What do you get when you combine a 20+ year old bankruptcy, a contaminated landfill, and a state regulatory agency that moves at a glacial pace? The answer: In re Solitron Devices, Inc., a recent decision from the Bankruptcy Court for the Southern District of Florida. InSolitron, a joint defense group sued Solitron under the Comprehensive Environmental Response, Compensation and Liability Act of 1980 (CERCLA) for contribution for contamination that potentially occurred between 1961 and 1987. Solitron filed an emergency motion to reopen two chapter 11 cases and a motion to enforce the bankruptcy court’s order confirming its plan. Because the regulatory agency had notice of the bar date and failed to file a proof of claim for what the court found to be a prepetition claim, the court granted the motion to reopen and granted in part the motion to enforce. The motion to enforce was granted to the extent that the court concluded that the agency’s claim was discharged and that the joint defense group had no legal basis to pursue a CERCLA contribution claim against Solitron.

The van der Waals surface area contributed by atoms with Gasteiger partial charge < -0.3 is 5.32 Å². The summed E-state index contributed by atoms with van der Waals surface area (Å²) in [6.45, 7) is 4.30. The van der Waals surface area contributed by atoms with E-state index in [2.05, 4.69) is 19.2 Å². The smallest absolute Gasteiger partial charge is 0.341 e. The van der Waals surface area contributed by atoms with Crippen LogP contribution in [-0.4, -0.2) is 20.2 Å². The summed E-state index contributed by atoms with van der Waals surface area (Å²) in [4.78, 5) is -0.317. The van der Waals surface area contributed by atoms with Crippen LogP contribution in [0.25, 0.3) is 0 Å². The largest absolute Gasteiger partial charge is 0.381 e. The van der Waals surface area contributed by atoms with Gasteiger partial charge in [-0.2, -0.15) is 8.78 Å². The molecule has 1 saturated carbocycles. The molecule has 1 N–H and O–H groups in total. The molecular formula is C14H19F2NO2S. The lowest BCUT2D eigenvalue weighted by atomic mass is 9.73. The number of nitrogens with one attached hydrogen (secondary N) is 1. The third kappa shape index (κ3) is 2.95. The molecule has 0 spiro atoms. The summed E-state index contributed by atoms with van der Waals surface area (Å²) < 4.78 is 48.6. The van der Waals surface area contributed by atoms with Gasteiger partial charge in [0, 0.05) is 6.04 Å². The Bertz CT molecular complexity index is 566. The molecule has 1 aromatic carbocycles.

Here’s the backstory:
From 1961 to 1987, Solitron operated a manufacturing facility in Tappan, New York, which was located five miles from a Clarkstown landfill. Way back in 1979, the New York State Department of Environmental Conservation (NYSDEC) cited Solitron for contamination. By 1989, the landfill was listed as an inactive hazardous waste disposal site. The NYSDEC and the town of Clarkstown entered into a consent order, which obligated the town to clean up the landfill and entitled the town to state assistance in completing the job. The town was required to assist the NYSDEC in identifying all potential responsible parties (PRPs). On December 31, 1990, the landfill was closed. On January 24, 1992, Solitron filed for bankruptcy. It was thus undeniable that any contribution to the contamination by Solitron took place prior to the filing of the bankruptcy cases.
Solitron sent out a notice of a special bar date to creditors whose claims, if any, arose out of environmental contamination allegedly caused by the debtors. The notice specifically identified the Tappan facility as one that may have caused environmental contamination and stated that any injury caused as a result may give rise to a claim against the debtors,notwithstanding the fact that such claims may be contingent or may not have occurred, matured or become fixed or liquidated prior to such date. Solitron mailed the notice to the NYSDEC at three separate addresses.
What did the NYSDEC do in response? It never filed any proofs of claim.